Creating personalized and precision medicine with “clinical modelers”

We welcome Prof. Frank J. Rybicki as Editor-in-Chief of SpringerOpen’s latest fully open access journal. In this post, we find out his motivation to start this publication, discover challenges faced in developing this field and learn his reasons for choosing open access.

Congratulations on the successful launch of 3D Printing in Medicine! What inspired you to start a journal on 3D printing in the area of medicine?

Currently publications in 3D printing in medicine incompletely report methodology, limiting reproducibility and careful assessment of appropriateness.

Prof. Rybicki at our Springer booth at the RSNA Conference 2015, Chicago.

This journal aims to adopt a format for standardized enhanced communication. For example, a template format would include the following: printer type, materials, time to print (assuming the object was printed by itself), estimated cost of the materials, and potential overall cost to fabricate the model.

What are the challenges faced in developing 3D printing in medicine?

The challenge occurs in the creating, manipulating, and printing of Standard Tessellation Language (STL) files. Generating a hand-held model from a CT scan is harder than it has to be.

Several diagnostic post-processing steps applied to the CT volume (collectively termed “3D visualization”) must be repeated to generate an STL file that is then 3D printed. Multiple software packages are also typically required before the STL file is electronically placed on a separate build-tray software platform.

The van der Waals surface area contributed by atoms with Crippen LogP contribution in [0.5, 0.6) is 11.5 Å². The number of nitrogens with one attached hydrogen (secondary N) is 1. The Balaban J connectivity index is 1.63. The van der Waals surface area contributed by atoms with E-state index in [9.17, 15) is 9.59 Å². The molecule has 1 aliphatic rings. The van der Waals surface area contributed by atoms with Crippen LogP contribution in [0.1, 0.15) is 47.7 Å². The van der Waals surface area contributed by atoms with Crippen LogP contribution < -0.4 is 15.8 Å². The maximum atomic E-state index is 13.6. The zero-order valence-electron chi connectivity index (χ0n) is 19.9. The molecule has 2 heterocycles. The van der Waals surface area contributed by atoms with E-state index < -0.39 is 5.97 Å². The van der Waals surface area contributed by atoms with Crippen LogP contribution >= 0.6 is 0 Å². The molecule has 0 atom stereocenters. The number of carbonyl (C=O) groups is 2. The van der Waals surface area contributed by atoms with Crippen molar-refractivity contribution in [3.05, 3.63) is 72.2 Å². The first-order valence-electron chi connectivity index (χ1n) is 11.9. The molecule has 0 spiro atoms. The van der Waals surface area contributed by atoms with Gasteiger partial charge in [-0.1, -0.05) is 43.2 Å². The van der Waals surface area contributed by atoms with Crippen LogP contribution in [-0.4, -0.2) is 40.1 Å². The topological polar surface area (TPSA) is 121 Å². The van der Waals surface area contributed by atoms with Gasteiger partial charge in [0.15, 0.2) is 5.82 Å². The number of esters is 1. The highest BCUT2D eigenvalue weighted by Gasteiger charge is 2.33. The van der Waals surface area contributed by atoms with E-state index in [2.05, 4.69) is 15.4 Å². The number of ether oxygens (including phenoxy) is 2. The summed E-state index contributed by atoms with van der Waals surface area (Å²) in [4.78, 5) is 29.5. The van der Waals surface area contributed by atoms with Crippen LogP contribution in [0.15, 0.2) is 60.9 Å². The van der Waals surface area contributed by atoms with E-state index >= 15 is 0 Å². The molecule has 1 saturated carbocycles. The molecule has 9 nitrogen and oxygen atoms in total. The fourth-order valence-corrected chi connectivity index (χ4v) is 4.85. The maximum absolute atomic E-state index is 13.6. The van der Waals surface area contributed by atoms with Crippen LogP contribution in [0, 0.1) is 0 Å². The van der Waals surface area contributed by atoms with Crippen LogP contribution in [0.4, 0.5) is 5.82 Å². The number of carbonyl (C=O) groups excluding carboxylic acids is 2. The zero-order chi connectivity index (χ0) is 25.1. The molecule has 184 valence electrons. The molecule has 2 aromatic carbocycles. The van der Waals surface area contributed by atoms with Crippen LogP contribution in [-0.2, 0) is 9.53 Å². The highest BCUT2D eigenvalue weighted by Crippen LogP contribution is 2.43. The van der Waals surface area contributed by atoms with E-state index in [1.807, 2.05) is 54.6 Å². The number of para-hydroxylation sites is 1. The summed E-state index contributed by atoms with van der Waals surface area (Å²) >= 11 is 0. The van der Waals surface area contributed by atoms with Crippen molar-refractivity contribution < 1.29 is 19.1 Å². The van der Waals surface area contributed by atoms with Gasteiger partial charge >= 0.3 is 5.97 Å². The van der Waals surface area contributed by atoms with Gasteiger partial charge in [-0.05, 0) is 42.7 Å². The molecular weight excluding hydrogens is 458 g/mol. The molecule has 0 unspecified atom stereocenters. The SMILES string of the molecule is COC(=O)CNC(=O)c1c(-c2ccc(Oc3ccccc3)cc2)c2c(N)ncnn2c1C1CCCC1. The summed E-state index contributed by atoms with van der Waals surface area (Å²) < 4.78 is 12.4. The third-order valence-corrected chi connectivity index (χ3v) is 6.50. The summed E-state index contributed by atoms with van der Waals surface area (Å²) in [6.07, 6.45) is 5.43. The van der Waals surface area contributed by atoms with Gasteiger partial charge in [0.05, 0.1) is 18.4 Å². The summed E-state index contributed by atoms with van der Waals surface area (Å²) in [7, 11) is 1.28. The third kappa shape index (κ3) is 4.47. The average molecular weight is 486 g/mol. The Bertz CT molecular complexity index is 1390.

In five years or less, the inefficiency of medical modeling will be a historical footnote.

Why choose open access?

Having 3D Printing in Medicine being an open access publication also means the journal articles are freely available online to anyone. This maximizes the visibility and use of the work published.

This journal is designed to provide a common platform peer-review platform, and encourages a forum which is long overdue.

3D Printing in Medicine invites not only clinical studies, but also “concept papers” that will motivate and connect physicians, industry, engineers, and scientists in general. These papers will benefit from peer review and serve as a platform for funding that will drive further innovations.

The journal will also address the question, “What defines a model that is clinically useful?” There are no 3D printing appropriateness criteria guidelines for a specific clinical scenario. Even the scenarios themselves are yet to be clearly defined. However, the challenge of clinical reimbursement will follow guidelines, and those guidelines in turn must be driven by peer-review studies that show that specific models are not only safe and efficacious, but also that they improve patient outcomes.

3D Printing in Medicine recently launched in November 2015 and is now open for submissions.

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